It is deeply disturbing when you see a decision coming out of New York's highest court that clearly ignores reality. Yet that is exactly what happened in the construction site accident case of Morton v. State.

In this case, the plaintiff descended into a trench that was dug in the middle of a New York State roadway in order to fix a broken water main, at which point an inadequately shored side wall collapsed, injuring the plaintiff. Although there was apparently no dispute that the failure to shore up the side wall constitued a violation of the construction worker safety statute, NY Labor Law § 241(6), the State contended that it could not be held liable for the plaintiff's personal injuries because it had no connection with the worker, and could not be deemed an "owner" under the staute.

In its bizarre decision agreeing with the State, the Court held that since the water company (for whom the plaintiff worked) did not obtain the required highway work permit, "claimant was a trespasser to whom the State owed no duty under Labor Law § 241(6)." 

To quote John McEnroe: "You cannot be serious!"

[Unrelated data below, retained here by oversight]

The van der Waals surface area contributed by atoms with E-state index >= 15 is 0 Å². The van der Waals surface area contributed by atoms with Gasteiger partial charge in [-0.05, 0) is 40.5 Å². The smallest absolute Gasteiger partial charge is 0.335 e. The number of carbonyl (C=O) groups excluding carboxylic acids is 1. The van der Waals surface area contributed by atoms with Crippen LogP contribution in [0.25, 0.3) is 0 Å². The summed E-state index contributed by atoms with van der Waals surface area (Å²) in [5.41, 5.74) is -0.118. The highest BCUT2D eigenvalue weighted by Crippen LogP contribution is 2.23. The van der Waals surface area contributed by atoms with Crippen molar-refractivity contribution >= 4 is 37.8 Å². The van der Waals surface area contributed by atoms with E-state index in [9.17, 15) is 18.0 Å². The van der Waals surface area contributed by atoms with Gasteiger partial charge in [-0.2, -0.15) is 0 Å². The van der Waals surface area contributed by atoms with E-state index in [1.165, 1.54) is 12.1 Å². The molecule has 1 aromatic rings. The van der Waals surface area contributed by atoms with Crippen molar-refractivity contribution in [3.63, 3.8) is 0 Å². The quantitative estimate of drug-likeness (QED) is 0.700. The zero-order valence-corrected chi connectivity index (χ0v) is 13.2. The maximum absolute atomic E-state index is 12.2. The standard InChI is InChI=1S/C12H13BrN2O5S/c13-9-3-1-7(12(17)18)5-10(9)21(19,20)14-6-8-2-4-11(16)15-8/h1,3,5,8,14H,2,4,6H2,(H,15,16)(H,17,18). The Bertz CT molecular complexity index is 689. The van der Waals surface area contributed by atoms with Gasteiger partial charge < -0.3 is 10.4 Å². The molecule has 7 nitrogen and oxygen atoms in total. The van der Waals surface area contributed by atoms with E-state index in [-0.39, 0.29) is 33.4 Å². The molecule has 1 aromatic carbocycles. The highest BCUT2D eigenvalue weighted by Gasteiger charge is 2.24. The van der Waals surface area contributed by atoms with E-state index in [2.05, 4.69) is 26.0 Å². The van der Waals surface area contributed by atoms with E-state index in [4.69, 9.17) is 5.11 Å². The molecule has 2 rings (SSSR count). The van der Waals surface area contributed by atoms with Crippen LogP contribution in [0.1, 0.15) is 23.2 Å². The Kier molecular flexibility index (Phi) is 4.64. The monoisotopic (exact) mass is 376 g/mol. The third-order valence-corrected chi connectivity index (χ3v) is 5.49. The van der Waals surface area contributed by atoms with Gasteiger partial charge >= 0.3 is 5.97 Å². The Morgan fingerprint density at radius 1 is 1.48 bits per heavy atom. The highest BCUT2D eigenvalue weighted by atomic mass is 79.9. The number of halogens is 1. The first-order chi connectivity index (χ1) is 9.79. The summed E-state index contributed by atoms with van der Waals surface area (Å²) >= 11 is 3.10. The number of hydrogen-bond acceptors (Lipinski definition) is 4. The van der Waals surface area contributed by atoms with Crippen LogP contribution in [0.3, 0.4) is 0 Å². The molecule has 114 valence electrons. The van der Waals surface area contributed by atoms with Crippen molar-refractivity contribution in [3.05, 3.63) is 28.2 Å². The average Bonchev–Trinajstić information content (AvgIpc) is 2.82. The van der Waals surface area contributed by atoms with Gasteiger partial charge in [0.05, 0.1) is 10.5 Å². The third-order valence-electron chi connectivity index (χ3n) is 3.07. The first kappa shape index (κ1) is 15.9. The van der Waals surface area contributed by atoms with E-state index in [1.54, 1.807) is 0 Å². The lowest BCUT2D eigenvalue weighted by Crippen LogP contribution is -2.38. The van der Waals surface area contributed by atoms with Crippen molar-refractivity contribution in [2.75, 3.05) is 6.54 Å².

Adding to the absurdity is that the water company specifically had added New York State as an additional insured on its policy governing the work that the claimant was in the middle of performing, a fact that the majority dismissed as having been done for "some unexplained reason."

Perhaps there is some small consolation to be had, though. There was a vigorous dissent that noted the inclusion of the State on the water company's insurance policy was certainly "not out of any charitable impulse" but because the water company knew that the state could theoretically be held liabile for work that was being performed.

Jonathan Cooper
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Non-Compete, Trade Secret and School Negligence Lawyer
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